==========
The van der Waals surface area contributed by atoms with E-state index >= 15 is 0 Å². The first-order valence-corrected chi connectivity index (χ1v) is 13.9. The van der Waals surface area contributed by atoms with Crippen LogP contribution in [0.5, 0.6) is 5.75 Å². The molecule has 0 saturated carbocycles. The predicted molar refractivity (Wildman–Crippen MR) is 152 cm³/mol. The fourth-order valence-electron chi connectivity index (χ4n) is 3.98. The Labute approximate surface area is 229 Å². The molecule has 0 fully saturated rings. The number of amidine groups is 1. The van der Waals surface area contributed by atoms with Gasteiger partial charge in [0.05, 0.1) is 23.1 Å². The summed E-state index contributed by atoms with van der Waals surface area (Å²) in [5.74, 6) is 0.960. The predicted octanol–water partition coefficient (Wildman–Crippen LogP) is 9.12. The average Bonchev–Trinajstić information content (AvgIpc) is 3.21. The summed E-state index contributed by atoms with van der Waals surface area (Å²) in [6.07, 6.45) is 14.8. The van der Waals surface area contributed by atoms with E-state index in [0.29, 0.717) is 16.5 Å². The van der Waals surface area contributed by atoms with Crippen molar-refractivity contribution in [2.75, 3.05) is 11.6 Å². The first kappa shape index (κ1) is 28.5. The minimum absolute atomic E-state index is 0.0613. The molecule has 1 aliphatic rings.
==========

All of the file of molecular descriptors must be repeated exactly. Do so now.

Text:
The van der Waals surface area contributed by atoms with E-state index >= 15 is 0 Å². The first-order valence-corrected chi connectivity index (χ1v) is 13.9. The van der Waals surface area contributed by atoms with Crippen LogP contribution in [0.5, 0.6) is 5.75 Å². The molecule has 0 saturated carbocycles. The predicted molar refractivity (Wildman–Crippen MR) is 152 cm³/mol. The fourth-order valence-electron chi connectivity index (χ4n) is 3.98. The Labute approximate surface area is 229 Å². The molecule has 0 fully saturated rings. The number of amidine groups is 1. The van der Waals surface area contributed by atoms with Gasteiger partial charge in [0.05, 0.1) is 23.1 Å². The summed E-state index contributed by atoms with van der Waals surface area (Å²) in [5.74, 6) is 0.960. The predicted octanol–water partition coefficient (Wildman–Crippen LogP) is 9.12. The average Bonchev–Trinajstić information content (AvgIpc) is 3.21. The summed E-state index contributed by atoms with van der Waals surface area (Å²) in [6.07, 6.45) is 14.8. The van der Waals surface area contributed by atoms with E-state index in [0.29, 0.717) is 16.5 Å². The van der Waals surface area contributed by atoms with Crippen molar-refractivity contribution in [2.75, 3.05) is 11.6 Å². The first kappa shape index (κ1) is 28.5. The minimum absolute atomic E-state index is 0.0613. The molecule has 1 aliphatic rings.